The MVFD had to keep up with the village of McLean as it developed. More firefighting equipment and vehicles were purchased and needed to be stored. Thus, in 1932, just seven years after the cinder-block firehouse was built, a large two-story red-brick attachment was added to the rear of the original two-bay station. The cost of the addition was kept down because most of the materials were donated and the labor was provided by volunteers. When completed, vehicles and equipment were kept on the lower level, but the upper level was used for community activities such as meetings, dinners, and fundraising events. Thus, Station Number 1 turned into McLean’s community center.
In 1935, a custom built fire truck pumper was purchased from Peter Pirsch and Sons. The Pirsch pumper was able to carry 500 gallons of water. But the volunteer firemen were now doing more than simply putting out fires: they were also providing life-saving emergency service. All the firemen were given instructions in first aid. A Rescue Squad was established in 1935. The Ladies Auxiliary was the driving force in raising money to help purchase a 1931 Cadillac sedan, which was converted into Fairfax County’s first ambulance.
The MVFD continued to require more space and, so in 1939, the firemen talked with the Beatties requesting to purchase an additional small portion of their property. This was a narrow strip of land amounting to 540 square feet that lay adjacent to the firehouse on its west side. The Beatties were supportive and the sale was completed in September of 1940.
Because of McLean’s proximity to Washington, World War II brought an increase in activity at the station in the form of volunteer airplane spotters. The area was on “high alert” due to the 1941 Japanese attack at Pearl Harbor. In 1942 a four-sided cupola was added to the roof of the original two-bay station for volunteers to search for enemy aircraft that might fly overhead. These spotters consisted of men, women, and youth who resided in the McLean area. There were at least two persons in the observation tower at all times. They took shifts, were given binoculars, and kept a log book so that they could record every plane they observed.
The McLean area and MVFD continued to grow. In June of 1944, the MVFD acquired an additional 13,740 square feet of adjacent property from the Beatties in order to further expand the firehouse. At this time the Beatties granted the release of the 1924 encumbrance stating that the land could only be used for volunteer firefighting purposes. But it wasn’t until 1947 that the original two-bay cinder block structure was taken down and replaced with a one-story brick structure with four bays facing Chain Bridge Road. A meeting area, office space, and a kitchen were included in the new building and the 1932 addition remained. A hose tower was later added on the west side of the station.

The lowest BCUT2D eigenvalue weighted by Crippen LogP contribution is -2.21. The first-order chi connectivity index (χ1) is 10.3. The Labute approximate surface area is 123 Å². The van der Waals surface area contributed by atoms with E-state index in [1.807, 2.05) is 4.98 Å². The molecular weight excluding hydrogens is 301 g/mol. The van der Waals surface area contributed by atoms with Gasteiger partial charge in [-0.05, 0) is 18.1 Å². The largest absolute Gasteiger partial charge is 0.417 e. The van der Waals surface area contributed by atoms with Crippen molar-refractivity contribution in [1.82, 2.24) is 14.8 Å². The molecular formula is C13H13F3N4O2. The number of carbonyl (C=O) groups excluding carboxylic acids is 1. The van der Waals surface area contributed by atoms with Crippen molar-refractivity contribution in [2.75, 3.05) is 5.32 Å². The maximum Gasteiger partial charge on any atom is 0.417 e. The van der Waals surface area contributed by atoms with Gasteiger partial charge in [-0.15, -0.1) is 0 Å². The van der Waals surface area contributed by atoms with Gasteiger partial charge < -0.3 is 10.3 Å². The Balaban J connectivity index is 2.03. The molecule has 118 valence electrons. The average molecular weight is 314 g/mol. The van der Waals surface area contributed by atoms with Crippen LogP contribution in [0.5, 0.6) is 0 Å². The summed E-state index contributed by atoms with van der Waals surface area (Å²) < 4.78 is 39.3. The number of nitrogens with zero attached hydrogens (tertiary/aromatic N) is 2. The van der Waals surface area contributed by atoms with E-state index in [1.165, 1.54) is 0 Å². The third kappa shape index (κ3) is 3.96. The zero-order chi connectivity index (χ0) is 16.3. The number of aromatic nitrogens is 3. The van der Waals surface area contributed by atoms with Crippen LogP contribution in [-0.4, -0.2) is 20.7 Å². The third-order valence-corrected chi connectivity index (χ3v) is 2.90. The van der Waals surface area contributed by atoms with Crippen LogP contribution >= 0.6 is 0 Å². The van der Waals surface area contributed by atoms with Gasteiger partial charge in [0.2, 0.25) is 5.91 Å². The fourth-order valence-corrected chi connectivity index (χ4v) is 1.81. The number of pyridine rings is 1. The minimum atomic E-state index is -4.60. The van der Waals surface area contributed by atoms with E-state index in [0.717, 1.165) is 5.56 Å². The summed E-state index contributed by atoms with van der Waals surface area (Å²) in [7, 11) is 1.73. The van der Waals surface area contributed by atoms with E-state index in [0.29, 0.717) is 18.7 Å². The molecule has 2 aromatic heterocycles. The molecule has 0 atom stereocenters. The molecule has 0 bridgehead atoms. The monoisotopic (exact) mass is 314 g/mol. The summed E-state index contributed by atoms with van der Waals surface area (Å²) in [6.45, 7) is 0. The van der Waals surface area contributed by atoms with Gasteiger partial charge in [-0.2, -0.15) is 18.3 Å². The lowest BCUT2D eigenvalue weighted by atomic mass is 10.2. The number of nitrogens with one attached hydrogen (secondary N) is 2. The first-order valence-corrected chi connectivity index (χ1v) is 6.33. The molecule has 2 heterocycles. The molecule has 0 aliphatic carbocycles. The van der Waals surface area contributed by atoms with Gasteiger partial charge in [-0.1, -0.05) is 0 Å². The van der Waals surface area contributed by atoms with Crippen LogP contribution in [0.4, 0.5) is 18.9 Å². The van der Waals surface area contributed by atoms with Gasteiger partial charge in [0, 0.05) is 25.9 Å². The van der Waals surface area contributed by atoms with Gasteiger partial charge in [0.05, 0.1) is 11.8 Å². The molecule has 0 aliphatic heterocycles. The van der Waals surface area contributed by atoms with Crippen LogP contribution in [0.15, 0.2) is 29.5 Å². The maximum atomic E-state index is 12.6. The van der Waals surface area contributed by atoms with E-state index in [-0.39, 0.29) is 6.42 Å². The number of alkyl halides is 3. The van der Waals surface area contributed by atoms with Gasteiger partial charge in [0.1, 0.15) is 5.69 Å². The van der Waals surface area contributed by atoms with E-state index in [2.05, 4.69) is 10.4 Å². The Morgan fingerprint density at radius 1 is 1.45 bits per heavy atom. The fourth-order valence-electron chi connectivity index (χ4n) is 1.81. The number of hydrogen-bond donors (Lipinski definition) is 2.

Since the population was rapidly increasing throughout Fairfax County, the MVFD began to shift from an all-volunteer fire and rescue organization to an all-career department. McLean’s Sam Redmond was the first to be hired as a full-time career firefighter in the county. He was assigned to Company 1 and awarded badge number 1. In time, Cedar Street changed its name to Redmond Drive. Blacks and women became a part of the career department as the MVFD turned into a fully paid ‘round the clock staffed station supplemented by trained and dedicated volunteers. McLean was rapidly growing and by the early 1980s residents realized that the 1947 station was outdated and required a significant upgrade.
This led to discussions between the MVFD and Fairfax County concerning a plan for the county to build a new station. An arrangement was eventually reached where the MVFD turned over the existing firehouse to the county to help offset the expense of constructing a new station. Property was purchased nearby at the corner of Laughlin and Whittier Avenues where an 18,000 square foot, four-bay, drive through fire station was built and opened in 1988.
Now, under the ownership of Fairfax County, the older station on Chain Bridge Road was turned over to the McLean Community Center which transformed it into a teen center. McLean resident Al Pierce provided the architectural and interior design services pro bono through his company, Pierce Architecture, and obtained all of the volunteers needed for the required engineering work. The Teen Center’s grand opening took place October 13, 1990. Taking care to retain the firehouse theme, the teens renamed the building “The Old Firehouse.”
Pictured at top: Old Firehouse Teen Center 2013